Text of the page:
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In the article Pay Gap Between CEOs and Workers is Much Worse by Roberto A. Ferdman writes: A study conducted at Harvard Business School found that Americans believe CEOs make roughly 30 times what the average worker makes in the U.S., when in actuality they are making more than 350 times the average worker… According to the study; Americans drastically underestimated the gap for actual incomes between CEOs and unskilled workers… But that underestimation isn’t merely drastic; it’s also unmatched in the world. The gap between Americans’ perception and reality is the most among any of the 16 countries for which the researchers measured, both for the perceived and the actual pay inequality…

The U.S. CEOs are significantly better paid than those from just about anywhere else, for example; average Fortune 500 CEO makes more than $12 million per year, which is nearly five million dollars more than the amount for top CEOs in Switzerland, where the second highest paid CEOs live, more than twice that for those in Germany, where the third highest paid CEOs live… While a handful of countries might perceive larger ‘pay gaps’ than the U. S., none of the ones surveyed have an actual pay gap anywhere nearly as large. In Switzerland, the country with the second largest CEO-to-worker pay gap, chief executives make 148 times the average worker; in Germany, the country with the third largest gap, CEOs make 147 times the average worker; and in Spain, the country with the fourth largest gap, the ratio is 127 to one…

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In the article Are CEOs Paid Too Much? by Jack L. Lederer writes: The problem isn’t that CEOs are paid too much, it’s that outstanding employees are paid too little. Most top performers earn hardly more than the average, although they work much harder and create greater value: The solution? Implement a broad-based compensation system that defines and rewards outstanding performance… But, the criticisms are familiar: ‘CEO pay is unrelated to company performance’ or ‘No one is worth that much money’… And the most emotional of all: ‘The pay gap between CEOs and average employees is destroying the social fabric’…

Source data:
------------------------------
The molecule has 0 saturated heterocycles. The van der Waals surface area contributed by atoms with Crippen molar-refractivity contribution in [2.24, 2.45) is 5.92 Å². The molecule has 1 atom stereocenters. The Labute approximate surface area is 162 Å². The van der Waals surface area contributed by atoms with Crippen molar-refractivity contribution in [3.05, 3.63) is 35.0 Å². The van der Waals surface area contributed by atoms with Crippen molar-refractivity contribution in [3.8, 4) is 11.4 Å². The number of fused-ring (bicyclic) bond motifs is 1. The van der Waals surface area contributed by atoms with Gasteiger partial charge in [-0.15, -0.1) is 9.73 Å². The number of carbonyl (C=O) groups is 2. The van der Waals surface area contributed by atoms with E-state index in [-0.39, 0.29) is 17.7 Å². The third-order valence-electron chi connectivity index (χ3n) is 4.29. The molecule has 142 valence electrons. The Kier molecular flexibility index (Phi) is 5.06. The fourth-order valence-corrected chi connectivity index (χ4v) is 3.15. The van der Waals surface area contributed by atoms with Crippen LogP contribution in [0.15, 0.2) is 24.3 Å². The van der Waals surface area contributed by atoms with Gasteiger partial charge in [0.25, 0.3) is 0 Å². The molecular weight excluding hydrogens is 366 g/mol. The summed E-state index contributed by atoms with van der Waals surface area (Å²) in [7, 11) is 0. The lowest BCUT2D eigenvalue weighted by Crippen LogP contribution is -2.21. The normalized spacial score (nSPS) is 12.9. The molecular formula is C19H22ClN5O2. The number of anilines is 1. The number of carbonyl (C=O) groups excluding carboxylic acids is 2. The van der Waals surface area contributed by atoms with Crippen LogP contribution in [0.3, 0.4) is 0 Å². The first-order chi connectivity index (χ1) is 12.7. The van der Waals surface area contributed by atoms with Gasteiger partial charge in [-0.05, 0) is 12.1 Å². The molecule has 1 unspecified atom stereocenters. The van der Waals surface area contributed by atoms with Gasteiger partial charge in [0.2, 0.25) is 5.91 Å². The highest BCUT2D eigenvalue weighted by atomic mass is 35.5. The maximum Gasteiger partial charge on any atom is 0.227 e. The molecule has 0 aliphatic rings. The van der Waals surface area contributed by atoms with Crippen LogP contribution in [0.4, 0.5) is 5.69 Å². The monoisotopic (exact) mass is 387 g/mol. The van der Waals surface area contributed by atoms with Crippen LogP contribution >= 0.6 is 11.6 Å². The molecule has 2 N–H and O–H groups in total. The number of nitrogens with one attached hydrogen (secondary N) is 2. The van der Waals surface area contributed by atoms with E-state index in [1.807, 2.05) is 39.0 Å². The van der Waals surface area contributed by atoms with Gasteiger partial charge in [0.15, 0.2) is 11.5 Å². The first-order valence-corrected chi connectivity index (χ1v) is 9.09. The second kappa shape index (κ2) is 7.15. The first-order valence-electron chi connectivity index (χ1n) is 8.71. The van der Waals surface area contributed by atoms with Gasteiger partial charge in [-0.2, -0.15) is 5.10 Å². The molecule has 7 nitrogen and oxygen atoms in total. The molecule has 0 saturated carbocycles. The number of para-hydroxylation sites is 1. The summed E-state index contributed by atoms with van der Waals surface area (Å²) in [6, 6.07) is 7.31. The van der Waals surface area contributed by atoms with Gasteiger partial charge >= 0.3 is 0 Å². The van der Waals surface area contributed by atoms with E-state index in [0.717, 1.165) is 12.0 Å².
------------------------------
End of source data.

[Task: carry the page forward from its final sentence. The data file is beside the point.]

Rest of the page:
But, the facts are just the opposite; most companies are strengthening the ties between CEO pay and company performance. Good chief executives are well worth the money that they earn, given their unique talents, and the enormous value they create… And, the pay differential between the ‘typical’ CEOs and ‘average’ workers is usually much less than what some critics (and politicians) claim… But while most companies do not overpay their CEOs, they do underpay outstanding non-executive workers. These high-achieving workers are lucky to earn even 10% more than the average… The solution is to design reward systems that deliver outstanding pay and other benefits for outstanding worker performance…

In the article Executive Pay Controversy by Anthony Smith writes: The outrage over executive compensation is largely a perception vs. reality issue. The perception is that a $5-10 million compensation package is out of balance because it’s either too large of a multiplier of an average worker’s salary or its greater than shareholders’ perceived rate of return on investment: Or both. This perception was a key factor in passage of a House of Representatives bill requiring public companies to put executive pay packages up for an advisory vote by shareholders. Unfortunately, many of those ‘outraged’ have failed to consider several important points.

  • Consideration #1: The reality is that the free market is alive and well, and is the true dictator of CEO pay. While what one’s peers are making is still a legitimate barometer, critics should look at the macro economics of ‘stars’ in all fields (after all, CEOs are the ‘stars’ of the business world), and not just the micro economics of CEO pay, if they are serious about understanding the calculus in determining compensation…